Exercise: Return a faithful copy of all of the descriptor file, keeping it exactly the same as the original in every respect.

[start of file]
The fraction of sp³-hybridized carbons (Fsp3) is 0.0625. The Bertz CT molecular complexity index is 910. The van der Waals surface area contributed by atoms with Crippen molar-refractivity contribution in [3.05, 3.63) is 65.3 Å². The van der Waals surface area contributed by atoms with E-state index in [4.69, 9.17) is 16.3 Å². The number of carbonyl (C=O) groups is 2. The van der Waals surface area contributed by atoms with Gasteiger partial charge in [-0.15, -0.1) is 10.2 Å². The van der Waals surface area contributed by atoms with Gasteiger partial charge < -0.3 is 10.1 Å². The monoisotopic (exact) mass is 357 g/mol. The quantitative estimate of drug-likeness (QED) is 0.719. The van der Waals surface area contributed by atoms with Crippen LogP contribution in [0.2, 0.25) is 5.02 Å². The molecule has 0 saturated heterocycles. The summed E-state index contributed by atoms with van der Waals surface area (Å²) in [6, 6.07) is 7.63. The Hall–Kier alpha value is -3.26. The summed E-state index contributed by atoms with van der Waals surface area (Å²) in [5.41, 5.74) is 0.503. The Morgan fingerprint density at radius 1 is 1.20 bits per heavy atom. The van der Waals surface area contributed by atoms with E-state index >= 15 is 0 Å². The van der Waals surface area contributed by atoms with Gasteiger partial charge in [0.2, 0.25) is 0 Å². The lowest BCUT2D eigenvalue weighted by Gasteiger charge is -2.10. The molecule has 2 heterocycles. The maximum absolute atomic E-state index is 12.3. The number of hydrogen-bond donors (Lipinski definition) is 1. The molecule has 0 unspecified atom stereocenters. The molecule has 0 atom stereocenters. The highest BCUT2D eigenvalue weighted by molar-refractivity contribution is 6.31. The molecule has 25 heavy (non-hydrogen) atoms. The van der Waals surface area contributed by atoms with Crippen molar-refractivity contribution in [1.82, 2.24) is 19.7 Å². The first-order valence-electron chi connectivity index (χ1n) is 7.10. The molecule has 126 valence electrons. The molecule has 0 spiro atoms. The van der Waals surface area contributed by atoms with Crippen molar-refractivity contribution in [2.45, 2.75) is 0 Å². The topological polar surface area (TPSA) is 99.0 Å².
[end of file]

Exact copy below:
The fraction of sp³-hybridized carbons (Fsp3) is 0.0625. The Bertz CT molecular complexity index is 910. The van der Waals surface area contributed by atoms with Crippen molar-refractivity contribution in [3.05, 3.63) is 65.3 Å². The van der Waals surface area contributed by atoms with E-state index in [4.69, 9.17) is 16.3 Å². The number of carbonyl (C=O) groups is 2. The van der Waals surface area contributed by atoms with Gasteiger partial charge in [-0.15, -0.1) is 10.2 Å². The van der Waals surface area contributed by atoms with Gasteiger partial charge < -0.3 is 10.1 Å². The monoisotopic (exact) mass is 357 g/mol. The quantitative estimate of drug-likeness (QED) is 0.719. The van der Waals surface area contributed by atoms with Crippen LogP contribution in [0.2, 0.25) is 5.02 Å². The molecule has 0 saturated heterocycles. The summed E-state index contributed by atoms with van der Waals surface area (Å²) in [6, 6.07) is 7.63. The Hall–Kier alpha value is -3.26. The summed E-state index contributed by atoms with van der Waals surface area (Å²) in [5.41, 5.74) is 0.503. The Morgan fingerprint density at radius 1 is 1.20 bits per heavy atom. The van der Waals surface area contributed by atoms with E-state index >= 15 is 0 Å². The van der Waals surface area contributed by atoms with Gasteiger partial charge in [0.2, 0.25) is 0 Å². The lowest BCUT2D eigenvalue weighted by Gasteiger charge is -2.10. The molecule has 2 heterocycles. The maximum absolute atomic E-state index is 12.3. The number of hydrogen-bond donors (Lipinski definition) is 1. The molecule has 0 unspecified atom stereocenters. The molecule has 0 atom stereocenters. The highest BCUT2D eigenvalue weighted by molar-refractivity contribution is 6.31. The molecule has 25 heavy (non-hydrogen) atoms. The van der Waals surface area contributed by atoms with Crippen molar-refractivity contribution in [1.82, 2.24) is 19.7 Å². The first-order valence-electron chi connectivity index (χ1n) is 7.10. The molecule has 126 valence electrons. The molecule has 0 spiro atoms. The van der Waals surface area contributed by atoms with Crippen molar-refractivity contribution in [2.45, 2.75) is 0 Å². The topological polar surface area (TPSA) is 99.0 Å².